December 14, 2020
This is a video I made about a year ago.
Below is the (rough) script for this video:
Story: Back in 2016 or so, I started a business – and by start a training program called CITE. my goal was to have 1:1 with those interested in coding regardless of age or gender, or whatever, if you wanted to learn I wanted to teach. I printed out a bunch of flyers, passed them out around the city, started a instagram, and all that. And I ended up with 1 student.
I think met with her every week for about 8 weeks or so, and she ended up having to move. Over the course of teaching, I was reminded of one crucial thing: Learning how to code is hard. It's like pushing a car – it's hard at first, but gets easier as you go. Coding is always an uphill battle, but I guess I forgot how hard it is to get the wheels moving.
Transition: I mostly learned how to code for free – using message boards, and forums (shout out to the newgrounds.com programming forum). And even though I didn't personally know any developers, I had friends on AIM that were down to teach me.
Intro to topic: I started learning how to code around 14 or 15 or so. Mostly for free. I learned more in college. And even more on my first job. I've never paid to learn – but when I was learning, there weren't any bootcamps or online courses weren't as prominent – or accessible to me.
Today I wanted to go over some pros and cons of paying to learn how to code.
A reputable institution on your resume, will give you a leg up – but well known does not mean well respected
You don't have to go to college for it. Major tech companies like IBM, Apple and Google don't require degrees anymore. The rest of the industry will follow – so I don't necessarily mean college, when I say institution – it could be specific courses or a coding bootcamp.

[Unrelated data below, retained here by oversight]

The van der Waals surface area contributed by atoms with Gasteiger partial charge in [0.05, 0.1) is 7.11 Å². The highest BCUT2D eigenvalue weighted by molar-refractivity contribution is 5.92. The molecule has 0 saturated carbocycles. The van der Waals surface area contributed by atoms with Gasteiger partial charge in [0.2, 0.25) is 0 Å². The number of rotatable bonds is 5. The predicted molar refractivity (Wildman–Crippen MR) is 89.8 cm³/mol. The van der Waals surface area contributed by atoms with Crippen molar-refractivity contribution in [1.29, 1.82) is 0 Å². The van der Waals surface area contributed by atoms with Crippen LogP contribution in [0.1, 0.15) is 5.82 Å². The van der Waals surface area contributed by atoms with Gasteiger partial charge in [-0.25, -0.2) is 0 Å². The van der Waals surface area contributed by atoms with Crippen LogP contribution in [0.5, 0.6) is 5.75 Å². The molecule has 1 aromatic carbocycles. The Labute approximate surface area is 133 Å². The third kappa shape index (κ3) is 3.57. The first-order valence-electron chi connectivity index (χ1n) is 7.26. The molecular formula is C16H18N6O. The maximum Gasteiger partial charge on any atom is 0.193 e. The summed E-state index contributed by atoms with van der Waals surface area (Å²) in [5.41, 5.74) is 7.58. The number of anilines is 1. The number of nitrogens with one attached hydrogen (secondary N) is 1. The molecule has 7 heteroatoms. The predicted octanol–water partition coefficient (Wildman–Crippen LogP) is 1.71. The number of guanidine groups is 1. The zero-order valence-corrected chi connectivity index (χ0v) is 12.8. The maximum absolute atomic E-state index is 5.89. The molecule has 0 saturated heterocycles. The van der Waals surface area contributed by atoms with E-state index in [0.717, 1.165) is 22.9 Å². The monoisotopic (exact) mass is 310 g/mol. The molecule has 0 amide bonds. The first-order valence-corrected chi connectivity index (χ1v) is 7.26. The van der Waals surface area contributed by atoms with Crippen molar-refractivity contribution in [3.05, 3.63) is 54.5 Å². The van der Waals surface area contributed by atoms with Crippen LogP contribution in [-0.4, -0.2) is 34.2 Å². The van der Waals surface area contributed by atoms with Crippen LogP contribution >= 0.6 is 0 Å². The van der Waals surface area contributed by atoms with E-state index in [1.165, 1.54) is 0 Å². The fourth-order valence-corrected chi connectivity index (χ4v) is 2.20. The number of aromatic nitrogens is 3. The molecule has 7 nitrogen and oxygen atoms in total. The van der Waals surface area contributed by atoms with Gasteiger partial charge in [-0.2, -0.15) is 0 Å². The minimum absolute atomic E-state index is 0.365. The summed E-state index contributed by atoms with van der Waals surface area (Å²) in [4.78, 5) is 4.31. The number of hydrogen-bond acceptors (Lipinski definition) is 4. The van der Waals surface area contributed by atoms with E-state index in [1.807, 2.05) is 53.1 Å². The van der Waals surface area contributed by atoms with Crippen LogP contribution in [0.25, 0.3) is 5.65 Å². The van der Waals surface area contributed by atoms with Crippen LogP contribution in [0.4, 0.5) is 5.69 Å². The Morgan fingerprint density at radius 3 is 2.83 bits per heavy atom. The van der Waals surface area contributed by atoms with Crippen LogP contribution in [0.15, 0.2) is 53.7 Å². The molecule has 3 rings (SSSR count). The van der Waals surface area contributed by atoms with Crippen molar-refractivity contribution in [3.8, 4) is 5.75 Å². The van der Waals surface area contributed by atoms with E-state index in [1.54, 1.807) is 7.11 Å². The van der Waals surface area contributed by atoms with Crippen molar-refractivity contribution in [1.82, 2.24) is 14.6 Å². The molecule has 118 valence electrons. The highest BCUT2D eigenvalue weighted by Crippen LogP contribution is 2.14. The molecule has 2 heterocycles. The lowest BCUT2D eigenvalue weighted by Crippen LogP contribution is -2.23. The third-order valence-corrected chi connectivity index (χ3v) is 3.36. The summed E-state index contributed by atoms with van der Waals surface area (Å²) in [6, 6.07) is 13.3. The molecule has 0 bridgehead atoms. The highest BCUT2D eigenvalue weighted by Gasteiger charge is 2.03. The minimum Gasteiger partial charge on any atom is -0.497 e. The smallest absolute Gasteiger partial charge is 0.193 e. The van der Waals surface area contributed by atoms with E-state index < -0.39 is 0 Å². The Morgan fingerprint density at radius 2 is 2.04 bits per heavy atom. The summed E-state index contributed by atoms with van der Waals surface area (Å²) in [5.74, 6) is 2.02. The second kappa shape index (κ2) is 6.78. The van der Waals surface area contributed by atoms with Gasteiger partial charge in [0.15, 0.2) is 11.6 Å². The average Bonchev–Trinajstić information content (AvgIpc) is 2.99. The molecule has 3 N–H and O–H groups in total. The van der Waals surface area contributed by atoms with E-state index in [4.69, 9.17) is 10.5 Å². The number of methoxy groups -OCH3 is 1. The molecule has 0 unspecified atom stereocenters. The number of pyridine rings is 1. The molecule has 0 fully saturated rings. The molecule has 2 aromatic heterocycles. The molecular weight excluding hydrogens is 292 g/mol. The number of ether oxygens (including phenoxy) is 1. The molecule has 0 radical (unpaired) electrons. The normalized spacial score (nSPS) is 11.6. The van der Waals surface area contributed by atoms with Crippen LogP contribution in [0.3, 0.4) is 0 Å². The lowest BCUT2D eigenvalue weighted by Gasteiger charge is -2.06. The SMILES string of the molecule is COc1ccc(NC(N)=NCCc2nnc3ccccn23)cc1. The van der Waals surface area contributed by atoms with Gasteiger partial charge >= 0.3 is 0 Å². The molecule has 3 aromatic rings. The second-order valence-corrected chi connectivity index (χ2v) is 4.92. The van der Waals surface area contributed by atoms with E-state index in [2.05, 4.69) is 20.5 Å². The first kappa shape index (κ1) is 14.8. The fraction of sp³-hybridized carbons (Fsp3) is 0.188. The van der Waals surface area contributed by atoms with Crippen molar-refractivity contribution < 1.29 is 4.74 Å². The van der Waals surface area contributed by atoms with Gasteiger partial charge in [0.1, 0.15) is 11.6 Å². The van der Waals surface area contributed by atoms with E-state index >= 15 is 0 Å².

And yea, don't be afraid to list online courses or certifications on your resume.
Depending on how you learn, the structure and curriculum of a school could help you learn faster. Being around other people that are on the same mission as you, might help.
Despite the costs, if you're dedicated, investing in yourself will pay off.
There are a ton of free resources, why spend the money. Freecodecamp is one of my favorites.
Most jobs don't care WHERE you learned how to code, as long as you're good at coding
If you go this route, you'll need a STRONG resume, you'll need a strong portfolio either way, but personally, if i'm hiring someone that doesn't have a background, ALL I have is their portfolio.
Ultimately, it depends on you:
Personally, I got a degree in Computer Technology, even though I already knew web development and had been freelancing already. But it was useful to learn related areas like circuit design, networking, etc.
I definitely learn best when I'm apart of a group on a mission, and the structure of a class or course helps me. But everyone's different.
So if you're interested in learning my advice, before you do anything – is to learn how you learn. Don't make hasty decisions and waste a lot of money if you don't have to. As with most things, there really isn't a right answer.